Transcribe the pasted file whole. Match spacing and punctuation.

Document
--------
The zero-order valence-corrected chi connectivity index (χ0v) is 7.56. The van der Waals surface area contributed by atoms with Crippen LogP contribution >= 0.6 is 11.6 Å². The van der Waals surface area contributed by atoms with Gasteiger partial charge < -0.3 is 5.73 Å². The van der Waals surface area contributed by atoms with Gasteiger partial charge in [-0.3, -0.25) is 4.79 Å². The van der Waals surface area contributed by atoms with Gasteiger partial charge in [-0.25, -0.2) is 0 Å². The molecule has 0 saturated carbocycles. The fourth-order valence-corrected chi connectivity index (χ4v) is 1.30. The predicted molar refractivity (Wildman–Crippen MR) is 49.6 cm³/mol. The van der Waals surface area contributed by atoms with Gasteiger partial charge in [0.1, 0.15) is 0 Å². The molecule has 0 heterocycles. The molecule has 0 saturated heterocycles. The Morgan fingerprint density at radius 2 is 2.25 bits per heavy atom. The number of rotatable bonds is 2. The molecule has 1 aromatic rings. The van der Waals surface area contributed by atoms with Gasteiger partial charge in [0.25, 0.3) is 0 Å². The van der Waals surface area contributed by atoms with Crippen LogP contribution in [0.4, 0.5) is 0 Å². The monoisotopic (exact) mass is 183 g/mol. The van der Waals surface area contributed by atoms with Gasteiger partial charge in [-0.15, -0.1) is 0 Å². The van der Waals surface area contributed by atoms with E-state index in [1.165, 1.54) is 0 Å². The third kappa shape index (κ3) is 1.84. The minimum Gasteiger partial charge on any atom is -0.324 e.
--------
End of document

The zero-order valence-corrected chi connectivity index (χ0v) is 7.56. The van der Waals surface area contributed by atoms with Crippen LogP contribution >= 0.6 is 11.6 Å². The van der Waals surface area contributed by atoms with Gasteiger partial charge < -0.3 is 5.73 Å². The van der Waals surface area contributed by atoms with Gasteiger partial charge in [-0.3, -0.25) is 4.79 Å². The van der Waals surface area contributed by atoms with Gasteiger partial charge in [-0.25, -0.2) is 0 Å². The molecule has 0 saturated carbocycles. The fourth-order valence-corrected chi connectivity index (χ4v) is 1.30. The predicted molar refractivity (Wildman–Crippen MR) is 49.6 cm³/mol. The van der Waals surface area contributed by atoms with Gasteiger partial charge in [0.1, 0.15) is 0 Å². The molecule has 0 heterocycles. The molecule has 0 saturated heterocycles. The Morgan fingerprint density at radius 2 is 2.25 bits per heavy atom. The number of rotatable bonds is 2. The molecule has 1 aromatic rings. The van der Waals surface area contributed by atoms with Gasteiger partial charge in [0.25, 0.3) is 0 Å². The van der Waals surface area contributed by atoms with Crippen LogP contribution in [0.4, 0.5) is 0 Å². The monoisotopic (exact) mass is 183 g/mol. The van der Waals surface area contributed by atoms with Gasteiger partial charge in [-0.15, -0.1) is 0 Å². The van der Waals surface area contributed by atoms with E-state index in [1.165, 1.54) is 0 Å². The third kappa shape index (κ3) is 1.84. The minimum Gasteiger partial charge on any atom is -0.324 e.